This news piece was featured in The Independent in May and covered the death of a customer who drank 56 shots and the trial of the bar owner for manslaughter.
A French bar owner is standing trial for manslaughter after one of his customers died after drinking 56 shots of spirits, after he beat the bar’s previous record of 55.
The 56-year old customer, named only as Renaud, was with his 22-year old daughter and some friends in the Le Starter bar in Clermont-Ferrand, in central France in October 2014, when he made his attempt to beat the record.
Renaud drank 44 shots, and according to Renaud’s daughter, was then encouraged to keep going by the landlord of the bar, who whispered “only 12 to go”.
He drank the remaining shots, consuming just over a litre of spirits, and had a cardiac arrest after being carried back to his home. He was rushed to hospital, but died the next day.
The landlord of the bar today stands trial to see if he bears any responsibility for Renaud’s death, after Renaud’s daughter Julie decided to bring the case forward.
Previously, the record was written on a blackboard behind the bar of Le Starter.
A Facebook page calling for the closure of Le Starter, which was set up shortly after Renaud’s death, posted a picture apparently taken in the bar, which has Renaud’s record written on it, with the date that he consumed the fatal amount of alcohol written above.
Julie’s lawyer, Antoine Portal, told BFM TV: “The owner served the father of my client when he was not in a fit state to understand what he was doing.”
“It is not known whether he would still be alive if he had not drunk the last 12 shots, but by downing those last shots, he was left with no chance.”
However, the bar owner’s lawyer, Renaud Portejoie, said: “No one forced the client to take on the challenge.”
Speaking to RMC radio, Portejoie said: “When you are the owner of a bar and an order has been placed, you cannot always check who is drinking what. We cannot stand behind every customer.”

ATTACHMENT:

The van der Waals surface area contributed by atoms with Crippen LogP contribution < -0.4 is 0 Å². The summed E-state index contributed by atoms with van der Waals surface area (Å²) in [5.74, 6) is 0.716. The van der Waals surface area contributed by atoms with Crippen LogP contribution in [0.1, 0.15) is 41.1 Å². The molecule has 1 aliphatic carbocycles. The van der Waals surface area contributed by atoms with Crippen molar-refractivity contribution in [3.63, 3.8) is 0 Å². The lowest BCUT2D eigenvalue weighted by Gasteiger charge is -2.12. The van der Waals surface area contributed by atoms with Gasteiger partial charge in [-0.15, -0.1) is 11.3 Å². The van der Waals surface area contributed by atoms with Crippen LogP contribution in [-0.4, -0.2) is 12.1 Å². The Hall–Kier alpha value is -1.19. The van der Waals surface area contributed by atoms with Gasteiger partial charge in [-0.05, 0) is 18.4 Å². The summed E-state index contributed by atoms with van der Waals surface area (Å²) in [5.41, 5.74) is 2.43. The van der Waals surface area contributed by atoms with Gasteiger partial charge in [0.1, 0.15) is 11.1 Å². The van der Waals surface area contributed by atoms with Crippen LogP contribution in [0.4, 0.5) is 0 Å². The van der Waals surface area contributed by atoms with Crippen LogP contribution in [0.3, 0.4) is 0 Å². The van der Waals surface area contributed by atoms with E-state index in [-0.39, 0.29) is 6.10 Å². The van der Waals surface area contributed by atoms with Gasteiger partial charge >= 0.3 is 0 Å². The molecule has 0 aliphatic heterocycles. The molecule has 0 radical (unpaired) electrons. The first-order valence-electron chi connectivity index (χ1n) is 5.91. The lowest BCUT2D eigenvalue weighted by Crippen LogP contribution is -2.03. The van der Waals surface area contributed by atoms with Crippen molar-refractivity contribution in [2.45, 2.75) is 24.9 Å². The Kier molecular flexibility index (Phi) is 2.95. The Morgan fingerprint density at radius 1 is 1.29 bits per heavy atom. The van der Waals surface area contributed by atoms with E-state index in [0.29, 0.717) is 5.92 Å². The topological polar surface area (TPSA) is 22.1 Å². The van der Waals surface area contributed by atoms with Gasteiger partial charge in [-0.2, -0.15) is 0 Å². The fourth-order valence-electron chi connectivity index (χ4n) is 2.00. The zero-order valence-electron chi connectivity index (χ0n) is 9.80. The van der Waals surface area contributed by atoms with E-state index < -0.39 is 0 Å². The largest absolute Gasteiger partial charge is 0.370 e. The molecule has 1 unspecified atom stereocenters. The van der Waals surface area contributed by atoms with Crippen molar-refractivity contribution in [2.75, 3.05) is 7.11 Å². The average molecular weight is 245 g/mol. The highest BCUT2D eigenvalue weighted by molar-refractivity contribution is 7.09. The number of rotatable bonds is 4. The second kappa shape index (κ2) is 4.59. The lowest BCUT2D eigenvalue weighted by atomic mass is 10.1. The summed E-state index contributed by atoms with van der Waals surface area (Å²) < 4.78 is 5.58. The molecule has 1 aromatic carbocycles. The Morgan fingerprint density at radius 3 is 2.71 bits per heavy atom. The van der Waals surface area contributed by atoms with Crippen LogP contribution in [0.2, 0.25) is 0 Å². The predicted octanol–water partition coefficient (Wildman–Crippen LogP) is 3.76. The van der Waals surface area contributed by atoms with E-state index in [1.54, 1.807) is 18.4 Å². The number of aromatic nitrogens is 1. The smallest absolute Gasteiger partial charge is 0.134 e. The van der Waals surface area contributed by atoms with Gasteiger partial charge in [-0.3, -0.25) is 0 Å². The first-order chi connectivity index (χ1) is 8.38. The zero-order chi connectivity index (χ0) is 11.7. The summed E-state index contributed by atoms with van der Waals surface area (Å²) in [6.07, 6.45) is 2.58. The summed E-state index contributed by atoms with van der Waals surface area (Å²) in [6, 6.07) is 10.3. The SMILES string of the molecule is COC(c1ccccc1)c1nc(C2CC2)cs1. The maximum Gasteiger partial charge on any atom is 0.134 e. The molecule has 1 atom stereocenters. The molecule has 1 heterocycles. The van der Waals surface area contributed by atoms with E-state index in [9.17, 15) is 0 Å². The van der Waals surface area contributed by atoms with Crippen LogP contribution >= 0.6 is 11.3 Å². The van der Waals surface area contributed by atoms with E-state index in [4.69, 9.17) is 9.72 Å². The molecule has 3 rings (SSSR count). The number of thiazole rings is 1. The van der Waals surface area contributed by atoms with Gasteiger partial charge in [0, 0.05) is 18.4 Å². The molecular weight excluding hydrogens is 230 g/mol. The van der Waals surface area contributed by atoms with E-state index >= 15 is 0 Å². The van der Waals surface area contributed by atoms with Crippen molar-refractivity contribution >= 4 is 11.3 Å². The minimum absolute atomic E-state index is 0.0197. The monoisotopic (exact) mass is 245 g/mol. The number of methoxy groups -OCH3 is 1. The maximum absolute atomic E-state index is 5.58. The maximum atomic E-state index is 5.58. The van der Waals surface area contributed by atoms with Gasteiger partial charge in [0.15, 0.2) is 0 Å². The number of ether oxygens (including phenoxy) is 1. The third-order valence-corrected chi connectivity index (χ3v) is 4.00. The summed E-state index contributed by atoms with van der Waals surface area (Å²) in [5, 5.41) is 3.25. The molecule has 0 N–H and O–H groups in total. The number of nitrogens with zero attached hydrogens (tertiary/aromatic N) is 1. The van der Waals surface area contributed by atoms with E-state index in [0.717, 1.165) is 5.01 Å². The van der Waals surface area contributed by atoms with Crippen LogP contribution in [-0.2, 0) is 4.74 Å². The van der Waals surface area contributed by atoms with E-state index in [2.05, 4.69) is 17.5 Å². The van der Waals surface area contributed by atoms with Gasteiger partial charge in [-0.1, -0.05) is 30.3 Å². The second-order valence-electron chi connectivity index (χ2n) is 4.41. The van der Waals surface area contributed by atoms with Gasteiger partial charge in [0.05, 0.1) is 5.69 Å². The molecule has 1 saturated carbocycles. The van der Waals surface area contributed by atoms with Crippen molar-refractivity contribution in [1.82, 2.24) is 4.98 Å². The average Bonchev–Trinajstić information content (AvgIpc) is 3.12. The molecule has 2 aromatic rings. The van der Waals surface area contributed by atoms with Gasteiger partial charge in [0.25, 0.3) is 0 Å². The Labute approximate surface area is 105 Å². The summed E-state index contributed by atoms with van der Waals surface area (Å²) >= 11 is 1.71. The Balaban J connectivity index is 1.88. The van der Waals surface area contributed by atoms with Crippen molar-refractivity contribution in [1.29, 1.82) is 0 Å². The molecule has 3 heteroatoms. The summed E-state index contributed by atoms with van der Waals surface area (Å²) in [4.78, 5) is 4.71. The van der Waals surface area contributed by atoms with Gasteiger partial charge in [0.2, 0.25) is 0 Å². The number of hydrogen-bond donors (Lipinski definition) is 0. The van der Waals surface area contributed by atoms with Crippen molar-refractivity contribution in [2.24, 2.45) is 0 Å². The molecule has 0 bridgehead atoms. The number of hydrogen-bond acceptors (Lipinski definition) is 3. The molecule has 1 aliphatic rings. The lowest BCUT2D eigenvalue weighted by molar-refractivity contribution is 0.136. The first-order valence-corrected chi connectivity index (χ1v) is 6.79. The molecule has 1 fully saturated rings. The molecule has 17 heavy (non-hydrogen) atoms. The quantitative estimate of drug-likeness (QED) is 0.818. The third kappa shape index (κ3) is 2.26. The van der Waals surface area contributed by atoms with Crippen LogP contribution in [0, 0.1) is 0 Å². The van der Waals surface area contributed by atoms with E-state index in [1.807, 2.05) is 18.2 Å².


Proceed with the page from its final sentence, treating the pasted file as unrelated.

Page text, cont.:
“The customers are responsible for themselves as are their families and friends.”
Speaking to La Montagne, Julie said: “I really feel that in the end the boss bears a real responsibility in all this.”
She added: “I hope we will know the truth, and that this drama will open more people’s eyes to the dangers of alcohol.”
The trial took place and this was the news coverage of the sentencing and verdict:
A French bartender has received a suspended jail sentence after he was convicted of manslaughter for letting a man down 56 shots during a drinking contest that led to his death.
Renaud Prudhomme, 56, broke the in-house shots record last October at Starter, a bar in the central French town of Clermont-Ferrand.
He had spent the evening with his daughter and some friends who helped him home in his inebriated state, but they soon had to phone emergency services. He died in hospital the following day.
Bartender Gilles Crepin, 47, admitted at an earlier hearing that he had made a mistake by displaying the shots record on a noticeboard, encouraging the victim to go too far.
He was given a four-month suspended sentence by a local court on Wednesday and banned from working in a bar for a year.
His lawyer said he would appeal against the ruling.
“It’s a decision guided by emotion and the unconscious desire to set an example,” said Renaud Portejoie, who had called for the case to be thrown out.
Portejoie said his client bore no responsibility, that it was the man’s daughter who had pushed him to break the record and that he had existing respiratory and alcohol abuse problems.
“We can’t ask every customer who buys alcohol to present their medical certificates,” he said.
Antoine Portal, a lawyer for Prudhomme’s daughter, said she was not at the bar at the time of the drinking competition.
“My client is relieved by this decision,” he said of the ruling forbidding Crepin from working as a bartender. “We want to remind some professionals that it is illegal to serve alcohol to clients who are in an advanced state of inebriation.”
A suspended jail sentence after he was convicted of manslaughter. Wow I am speechless. What kind of message does this send exactly? What are your thoughts?